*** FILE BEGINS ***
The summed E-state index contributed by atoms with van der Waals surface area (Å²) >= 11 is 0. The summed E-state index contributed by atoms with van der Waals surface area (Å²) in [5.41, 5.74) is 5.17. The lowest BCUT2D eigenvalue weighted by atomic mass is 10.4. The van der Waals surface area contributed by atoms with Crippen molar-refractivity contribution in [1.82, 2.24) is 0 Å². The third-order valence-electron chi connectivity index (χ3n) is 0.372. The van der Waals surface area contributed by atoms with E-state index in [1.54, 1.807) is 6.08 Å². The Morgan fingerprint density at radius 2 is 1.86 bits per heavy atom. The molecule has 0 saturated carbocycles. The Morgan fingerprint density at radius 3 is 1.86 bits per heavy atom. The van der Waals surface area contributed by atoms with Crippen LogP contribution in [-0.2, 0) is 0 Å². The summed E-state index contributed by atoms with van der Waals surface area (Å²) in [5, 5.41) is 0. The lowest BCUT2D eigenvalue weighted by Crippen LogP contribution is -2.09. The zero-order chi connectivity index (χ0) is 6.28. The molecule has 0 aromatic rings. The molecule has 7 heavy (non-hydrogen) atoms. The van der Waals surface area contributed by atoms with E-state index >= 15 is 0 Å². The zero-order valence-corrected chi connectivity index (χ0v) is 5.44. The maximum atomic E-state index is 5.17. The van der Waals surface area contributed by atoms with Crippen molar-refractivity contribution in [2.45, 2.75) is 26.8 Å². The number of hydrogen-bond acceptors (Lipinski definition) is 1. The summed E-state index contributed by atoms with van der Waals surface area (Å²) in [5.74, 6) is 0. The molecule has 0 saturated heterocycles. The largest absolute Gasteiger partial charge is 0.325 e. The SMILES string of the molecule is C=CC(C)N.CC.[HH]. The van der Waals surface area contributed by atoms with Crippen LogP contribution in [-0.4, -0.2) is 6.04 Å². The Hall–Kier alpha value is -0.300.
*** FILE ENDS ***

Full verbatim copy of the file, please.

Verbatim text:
The summed E-state index contributed by atoms with van der Waals surface area (Å²) >= 11 is 0. The summed E-state index contributed by atoms with van der Waals surface area (Å²) in [5.41, 5.74) is 5.17. The lowest BCUT2D eigenvalue weighted by atomic mass is 10.4. The van der Waals surface area contributed by atoms with Crippen molar-refractivity contribution in [1.82, 2.24) is 0 Å². The third-order valence-electron chi connectivity index (χ3n) is 0.372. The van der Waals surface area contributed by atoms with E-state index in [1.54, 1.807) is 6.08 Å². The Morgan fingerprint density at radius 2 is 1.86 bits per heavy atom. The molecule has 0 saturated carbocycles. The Morgan fingerprint density at radius 3 is 1.86 bits per heavy atom. The van der Waals surface area contributed by atoms with Crippen LogP contribution in [-0.2, 0) is 0 Å². The summed E-state index contributed by atoms with van der Waals surface area (Å²) in [5, 5.41) is 0. The lowest BCUT2D eigenvalue weighted by Crippen LogP contribution is -2.09. The zero-order chi connectivity index (χ0) is 6.28. The molecule has 0 aromatic rings. The molecule has 7 heavy (non-hydrogen) atoms. The van der Waals surface area contributed by atoms with E-state index >= 15 is 0 Å². The zero-order valence-corrected chi connectivity index (χ0v) is 5.44. The maximum atomic E-state index is 5.17. The van der Waals surface area contributed by atoms with Crippen molar-refractivity contribution in [2.45, 2.75) is 26.8 Å². The number of hydrogen-bond acceptors (Lipinski definition) is 1. The summed E-state index contributed by atoms with van der Waals surface area (Å²) in [5.74, 6) is 0. The molecule has 0 saturated heterocycles. The largest absolute Gasteiger partial charge is 0.325 e. The SMILES string of the molecule is C=CC(C)N.CC.[HH]. The van der Waals surface area contributed by atoms with Crippen LogP contribution in [-0.4, -0.2) is 6.04 Å². The Hall–Kier alpha value is -0.300.